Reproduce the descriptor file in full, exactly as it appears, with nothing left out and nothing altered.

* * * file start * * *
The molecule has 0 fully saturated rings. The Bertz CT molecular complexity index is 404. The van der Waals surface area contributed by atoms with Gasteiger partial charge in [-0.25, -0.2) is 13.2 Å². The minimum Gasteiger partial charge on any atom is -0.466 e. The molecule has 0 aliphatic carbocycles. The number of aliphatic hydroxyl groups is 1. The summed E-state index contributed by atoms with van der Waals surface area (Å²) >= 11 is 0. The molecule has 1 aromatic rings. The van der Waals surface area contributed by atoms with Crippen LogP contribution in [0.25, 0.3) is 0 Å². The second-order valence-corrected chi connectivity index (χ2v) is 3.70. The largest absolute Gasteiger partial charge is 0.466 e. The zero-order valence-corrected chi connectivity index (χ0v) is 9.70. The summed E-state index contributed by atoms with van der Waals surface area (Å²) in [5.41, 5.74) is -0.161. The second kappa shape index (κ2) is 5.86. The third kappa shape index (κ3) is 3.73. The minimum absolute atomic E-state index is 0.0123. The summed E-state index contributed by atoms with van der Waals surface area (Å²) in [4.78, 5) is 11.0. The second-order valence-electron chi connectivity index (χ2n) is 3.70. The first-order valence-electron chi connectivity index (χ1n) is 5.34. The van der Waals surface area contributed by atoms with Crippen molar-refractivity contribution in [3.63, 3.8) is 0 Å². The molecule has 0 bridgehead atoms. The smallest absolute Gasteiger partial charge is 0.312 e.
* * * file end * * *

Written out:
The molecule has 0 fully saturated rings. The Bertz CT molecular complexity index is 404. The van der Waals surface area contributed by atoms with Gasteiger partial charge in [-0.25, -0.2) is 13.2 Å². The minimum Gasteiger partial charge on any atom is -0.466 e. The molecule has 0 aliphatic carbocycles. The number of aliphatic hydroxyl groups is 1. The summed E-state index contributed by atoms with van der Waals surface area (Å²) >= 11 is 0. The molecule has 1 aromatic rings. The van der Waals surface area contributed by atoms with Crippen LogP contribution in [0.25, 0.3) is 0 Å². The second-order valence-corrected chi connectivity index (χ2v) is 3.70. The largest absolute Gasteiger partial charge is 0.466 e. The zero-order valence-corrected chi connectivity index (χ0v) is 9.70. The summed E-state index contributed by atoms with van der Waals surface area (Å²) in [5.41, 5.74) is -0.161. The second kappa shape index (κ2) is 5.86. The third kappa shape index (κ3) is 3.73. The minimum absolute atomic E-state index is 0.0123. The summed E-state index contributed by atoms with van der Waals surface area (Å²) in [4.78, 5) is 11.0. The second-order valence-electron chi connectivity index (χ2n) is 3.70. The first-order valence-electron chi connectivity index (χ1n) is 5.34. The van der Waals surface area contributed by atoms with Crippen molar-refractivity contribution in [3.63, 3.8) is 0 Å². The molecule has 0 bridgehead atoms. The smallest absolute Gasteiger partial charge is 0.312 e.